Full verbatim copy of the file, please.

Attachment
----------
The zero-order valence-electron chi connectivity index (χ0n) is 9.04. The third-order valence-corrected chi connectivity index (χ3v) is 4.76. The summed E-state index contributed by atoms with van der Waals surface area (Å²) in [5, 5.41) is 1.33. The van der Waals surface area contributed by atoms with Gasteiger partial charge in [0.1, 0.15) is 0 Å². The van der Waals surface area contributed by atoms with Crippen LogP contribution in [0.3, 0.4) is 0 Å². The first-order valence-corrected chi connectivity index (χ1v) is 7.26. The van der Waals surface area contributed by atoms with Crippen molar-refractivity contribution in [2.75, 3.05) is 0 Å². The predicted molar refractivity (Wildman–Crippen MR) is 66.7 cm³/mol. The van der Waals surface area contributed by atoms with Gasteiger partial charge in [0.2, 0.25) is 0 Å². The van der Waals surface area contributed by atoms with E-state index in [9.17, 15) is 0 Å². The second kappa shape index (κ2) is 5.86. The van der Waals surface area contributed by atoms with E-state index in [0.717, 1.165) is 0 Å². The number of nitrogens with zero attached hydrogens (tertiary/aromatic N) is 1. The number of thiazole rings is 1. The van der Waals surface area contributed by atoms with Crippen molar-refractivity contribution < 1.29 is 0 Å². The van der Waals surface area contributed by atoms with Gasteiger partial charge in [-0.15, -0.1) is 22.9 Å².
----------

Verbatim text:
The zero-order valence-electron chi connectivity index (χ0n) is 9.04. The third-order valence-corrected chi connectivity index (χ3v) is 4.76. The summed E-state index contributed by atoms with van der Waals surface area (Å²) in [5, 5.41) is 1.33. The van der Waals surface area contributed by atoms with Gasteiger partial charge in [0.1, 0.15) is 0 Å². The van der Waals surface area contributed by atoms with Crippen LogP contribution in [0.3, 0.4) is 0 Å². The first-order valence-corrected chi connectivity index (χ1v) is 7.26. The van der Waals surface area contributed by atoms with Crippen molar-refractivity contribution in [2.75, 3.05) is 0 Å². The predicted molar refractivity (Wildman–Crippen MR) is 66.7 cm³/mol. The van der Waals surface area contributed by atoms with Gasteiger partial charge in [0.2, 0.25) is 0 Å². The van der Waals surface area contributed by atoms with E-state index in [9.17, 15) is 0 Å². The second kappa shape index (κ2) is 5.86. The van der Waals surface area contributed by atoms with E-state index in [0.717, 1.165) is 0 Å². The number of nitrogens with zero attached hydrogens (tertiary/aromatic N) is 1. The number of thiazole rings is 1. The van der Waals surface area contributed by atoms with Crippen molar-refractivity contribution < 1.29 is 0 Å². The van der Waals surface area contributed by atoms with Gasteiger partial charge in [-0.15, -0.1) is 22.9 Å².